# HugeGraph BenchMark Performance

### 1 Test environment

#### 1.1 Hardware information

CPU | Memory | 网卡 | 磁盘 |
---|---|---|---|

48 Intel(R) Xeon(R) CPU E5-2650 v4 @ 2.20GHz | 128G | 10000Mbps | 750GB SSD |

#### 1.2 Software information

##### 1.2.1 Test cases

Testing is done using the graphdb-benchmark, a benchmark suite for graph databases. This benchmark suite mainly consists of four types of tests:

- Massive Insertion, which involves batch insertion of vertices and edges, with a certain number of vertices or edges being submitted at once.
- Single Insertion, which involves the immediate insertion of each vertex or edge, one at a time.
- Query, which mainly includes the basic query operations of the graph database:
- Find Neighbors, which queries the neighbors of all vertices.
- Find Adjacent Nodes, which queries the adjacent vertices of all edges.
- Find Shortest Path, which queries the shortest path from the first vertex to 100 random vertices.

- Clustering, which is a community detection algorithm based on the Louvain Method.

##### 1.2.2 Test dataset

Tests are conducted using both synthetic and real data.

MIW, SIW, and QW use SNAP datasets:

CW uses synthetic data generated by the LFR-Benchmark generator.

The size of the datasets used in this test are not mentioned.

Name | Number of Vertices | Number of Edges | File Size |
---|---|---|---|

email-enron.txt | 36,691 | 367,661 | 4MB |

com-youtube.ungraph.txt | 1,157,806 | 2,987,624 | 38.7MB |

amazon0601.txt | 403,393 | 3,387,388 | 47.9MB |

com-lj.ungraph.txt | 3997961 | 34681189 | 479MB |

#### 1.3 Service configuration

HugeGraph version: 0.5.6, RestServer and Gremlin Server and backends are on the same server

- RocksDB version: rocksdbjni-5.8.6

Titan version: 0.5.4, using thrift+Cassandra mode

- Cassandra version: cassandra-3.10, commit-log and data use SSD together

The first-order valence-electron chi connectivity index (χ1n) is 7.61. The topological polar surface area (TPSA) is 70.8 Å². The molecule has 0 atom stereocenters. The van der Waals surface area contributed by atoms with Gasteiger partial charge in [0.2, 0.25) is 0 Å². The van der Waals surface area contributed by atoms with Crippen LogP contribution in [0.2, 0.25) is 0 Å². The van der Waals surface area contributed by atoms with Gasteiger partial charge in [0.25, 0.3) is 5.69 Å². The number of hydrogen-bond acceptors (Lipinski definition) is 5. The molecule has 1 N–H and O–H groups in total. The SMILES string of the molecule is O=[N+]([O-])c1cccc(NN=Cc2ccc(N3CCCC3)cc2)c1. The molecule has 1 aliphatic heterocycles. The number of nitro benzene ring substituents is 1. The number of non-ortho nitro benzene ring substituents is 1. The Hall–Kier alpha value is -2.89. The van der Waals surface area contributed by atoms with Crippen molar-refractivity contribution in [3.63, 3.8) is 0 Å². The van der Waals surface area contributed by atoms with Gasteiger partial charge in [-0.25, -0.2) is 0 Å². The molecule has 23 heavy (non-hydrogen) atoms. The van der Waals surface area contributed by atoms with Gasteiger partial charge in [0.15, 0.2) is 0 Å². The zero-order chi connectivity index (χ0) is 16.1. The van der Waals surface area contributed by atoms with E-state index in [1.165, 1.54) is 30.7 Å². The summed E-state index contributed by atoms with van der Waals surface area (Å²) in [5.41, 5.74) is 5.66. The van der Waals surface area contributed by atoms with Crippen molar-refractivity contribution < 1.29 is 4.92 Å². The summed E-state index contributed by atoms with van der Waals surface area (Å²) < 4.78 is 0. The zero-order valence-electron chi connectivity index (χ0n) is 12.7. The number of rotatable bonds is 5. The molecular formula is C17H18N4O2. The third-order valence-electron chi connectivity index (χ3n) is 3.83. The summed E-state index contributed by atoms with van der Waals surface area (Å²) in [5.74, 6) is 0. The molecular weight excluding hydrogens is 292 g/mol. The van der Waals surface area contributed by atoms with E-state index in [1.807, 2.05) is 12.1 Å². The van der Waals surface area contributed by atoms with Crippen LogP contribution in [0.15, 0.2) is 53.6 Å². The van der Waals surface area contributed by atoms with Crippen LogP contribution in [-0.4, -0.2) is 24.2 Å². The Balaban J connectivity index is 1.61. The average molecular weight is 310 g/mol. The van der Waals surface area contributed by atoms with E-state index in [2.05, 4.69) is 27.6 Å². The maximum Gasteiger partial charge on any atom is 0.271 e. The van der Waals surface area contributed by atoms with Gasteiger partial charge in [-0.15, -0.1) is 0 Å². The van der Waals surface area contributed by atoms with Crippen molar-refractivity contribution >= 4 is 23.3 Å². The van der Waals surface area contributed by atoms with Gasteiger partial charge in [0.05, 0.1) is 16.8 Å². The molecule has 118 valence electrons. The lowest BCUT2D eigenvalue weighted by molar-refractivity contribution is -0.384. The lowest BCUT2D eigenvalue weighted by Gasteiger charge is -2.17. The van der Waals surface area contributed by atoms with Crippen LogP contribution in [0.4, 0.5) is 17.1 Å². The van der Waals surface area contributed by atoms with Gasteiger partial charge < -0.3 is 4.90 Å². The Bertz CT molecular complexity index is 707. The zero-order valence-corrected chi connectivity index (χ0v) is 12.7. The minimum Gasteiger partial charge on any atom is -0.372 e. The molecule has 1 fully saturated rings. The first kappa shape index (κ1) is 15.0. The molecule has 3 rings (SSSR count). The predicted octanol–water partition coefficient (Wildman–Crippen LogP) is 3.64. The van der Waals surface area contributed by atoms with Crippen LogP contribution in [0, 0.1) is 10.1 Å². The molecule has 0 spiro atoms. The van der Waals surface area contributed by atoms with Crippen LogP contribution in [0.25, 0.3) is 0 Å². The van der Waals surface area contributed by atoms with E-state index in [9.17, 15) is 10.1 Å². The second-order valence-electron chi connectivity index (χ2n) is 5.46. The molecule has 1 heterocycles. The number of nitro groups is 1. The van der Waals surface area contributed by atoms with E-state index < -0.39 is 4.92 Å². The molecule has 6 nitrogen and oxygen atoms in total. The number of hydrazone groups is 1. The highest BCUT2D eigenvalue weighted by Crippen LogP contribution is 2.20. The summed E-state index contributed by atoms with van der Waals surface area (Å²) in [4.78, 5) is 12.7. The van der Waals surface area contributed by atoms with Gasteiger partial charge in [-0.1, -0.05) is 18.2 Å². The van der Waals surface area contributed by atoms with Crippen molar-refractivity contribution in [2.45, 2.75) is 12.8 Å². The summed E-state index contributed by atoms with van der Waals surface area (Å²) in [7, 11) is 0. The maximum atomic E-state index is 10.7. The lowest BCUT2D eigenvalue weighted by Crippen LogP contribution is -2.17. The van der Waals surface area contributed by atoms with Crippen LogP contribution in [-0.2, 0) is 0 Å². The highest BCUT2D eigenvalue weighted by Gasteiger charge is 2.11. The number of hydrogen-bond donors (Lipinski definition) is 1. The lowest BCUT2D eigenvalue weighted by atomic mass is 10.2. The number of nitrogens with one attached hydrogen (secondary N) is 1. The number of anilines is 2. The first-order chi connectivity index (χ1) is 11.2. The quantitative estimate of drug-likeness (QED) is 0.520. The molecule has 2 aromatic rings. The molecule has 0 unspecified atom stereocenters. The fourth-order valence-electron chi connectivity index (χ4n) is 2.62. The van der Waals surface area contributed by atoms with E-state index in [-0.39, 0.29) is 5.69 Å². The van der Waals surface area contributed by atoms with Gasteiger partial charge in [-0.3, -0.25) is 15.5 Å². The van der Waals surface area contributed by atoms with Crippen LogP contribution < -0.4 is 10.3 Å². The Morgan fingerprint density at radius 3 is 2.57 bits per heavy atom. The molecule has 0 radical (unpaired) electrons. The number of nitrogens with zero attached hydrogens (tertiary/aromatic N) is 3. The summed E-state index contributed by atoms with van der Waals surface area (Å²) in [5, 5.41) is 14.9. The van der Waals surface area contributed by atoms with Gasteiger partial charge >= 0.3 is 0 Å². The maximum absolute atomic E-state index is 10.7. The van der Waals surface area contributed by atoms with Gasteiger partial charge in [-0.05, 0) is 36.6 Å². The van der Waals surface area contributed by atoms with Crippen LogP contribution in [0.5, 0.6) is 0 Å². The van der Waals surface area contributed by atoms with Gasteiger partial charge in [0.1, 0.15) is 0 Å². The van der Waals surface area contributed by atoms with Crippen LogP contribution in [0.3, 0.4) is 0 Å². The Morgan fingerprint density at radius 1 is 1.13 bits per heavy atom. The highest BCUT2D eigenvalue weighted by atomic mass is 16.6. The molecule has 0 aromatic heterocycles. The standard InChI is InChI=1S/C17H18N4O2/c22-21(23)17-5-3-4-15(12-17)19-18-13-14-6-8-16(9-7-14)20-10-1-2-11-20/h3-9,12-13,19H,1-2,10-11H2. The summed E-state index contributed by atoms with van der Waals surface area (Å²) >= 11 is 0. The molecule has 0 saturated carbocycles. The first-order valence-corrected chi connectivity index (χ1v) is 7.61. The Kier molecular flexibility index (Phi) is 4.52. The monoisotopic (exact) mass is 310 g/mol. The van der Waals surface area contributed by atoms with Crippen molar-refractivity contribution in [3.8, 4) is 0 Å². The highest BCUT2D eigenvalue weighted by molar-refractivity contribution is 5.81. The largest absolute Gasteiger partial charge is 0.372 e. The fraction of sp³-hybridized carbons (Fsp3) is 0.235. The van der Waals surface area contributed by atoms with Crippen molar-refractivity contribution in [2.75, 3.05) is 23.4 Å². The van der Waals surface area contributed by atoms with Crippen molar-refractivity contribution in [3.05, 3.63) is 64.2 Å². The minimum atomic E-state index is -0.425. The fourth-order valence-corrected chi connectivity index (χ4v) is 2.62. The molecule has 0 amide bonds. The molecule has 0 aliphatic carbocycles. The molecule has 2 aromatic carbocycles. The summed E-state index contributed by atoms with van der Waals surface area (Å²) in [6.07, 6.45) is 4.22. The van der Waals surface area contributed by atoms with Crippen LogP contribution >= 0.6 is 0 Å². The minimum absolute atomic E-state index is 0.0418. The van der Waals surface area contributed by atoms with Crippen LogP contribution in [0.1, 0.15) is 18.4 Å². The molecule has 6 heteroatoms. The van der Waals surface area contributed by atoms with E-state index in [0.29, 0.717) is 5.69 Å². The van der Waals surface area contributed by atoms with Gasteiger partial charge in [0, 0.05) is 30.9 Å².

Neo4j version: 2.0.1

The Titan version adapted by graphdb-benchmark is 0.5.4.

### 2 Test results

#### 2.1 Batch insertion performance

Backend | email-enron(30w) | amazon0601(300w) | com-youtube.ungraph(300w) | com-lj.ungraph(3000w) |
---|---|---|---|---|

HugeGraph | 0.629 | 5.711 | 5.243 | 67.033 |

Titan | 10.15 | 108.569 | 150.266 | 1217.944 |

Neo4j | 3.884 | 18.938 | 24.890 | 281.537 |

*Instructions*

- The data scale is in the table header in terms of edges
- The data in the table is the time for batch insertion, in seconds
- For example, HugeGraph(RocksDB) spent 5.711 seconds to insert 3 million edges of the amazon0601 dataset.

##### Conclusion

- The performance of batch insertion: HugeGraph(RocksDB) > Neo4j > Titan(thrift+Cassandra)

#### 2.2 Traversal performance

##### 2.2.1 Explanation of terms

- FN(Find Neighbor): Traverse all vertices, find the adjacent edges based on each vertex, and use the edges and vertices to find the other vertices adjacent to the original vertex.
- FA(Find Adjacent): Traverse all edges, get the source vertex and target vertex based on each edge.

##### 2.2.2 FN performance

Backend | email-enron(3.6w) | amazon0601(40w) | com-youtube.ungraph(120w) | com-lj.ungraph(400w) |
---|---|---|---|---|

HugeGraph | 4.072 | 45.118 | 66.006 | 609.083 |

Titan | 8.084 | 92.507 | 184.543 | 1099.371 |

Neo4j | 2.424 | 10.537 | 11.609 | 106.919 |

*Instructions*

- The data in the table header “( )” represents the data scale, in terms of vertices.
- The data in the table represents the time spent traversing vertices, in seconds.
- For example, HugeGraph uses the RocksDB backend to traverse all vertices in amazon0601, and search for adjacent edges and another vertex, which takes a total of 45.118 seconds.

##### 2.2.3 FA性能

Backend | email-enron(30w) | amazon0601(300w) | com-youtube.ungraph(300w) | com-lj.ungraph(3000w) |
---|---|---|---|---|

HugeGraph | 1.540 | 10.764 | 11.243 | 151.271 |

Titan | 7.361 | 93.344 | 169.218 | 1085.235 |

Neo4j | 1.673 | 4.775 | 4.284 | 40.507 |

*Explanation*

- The data size in the header “( )” is based on the number of vertices.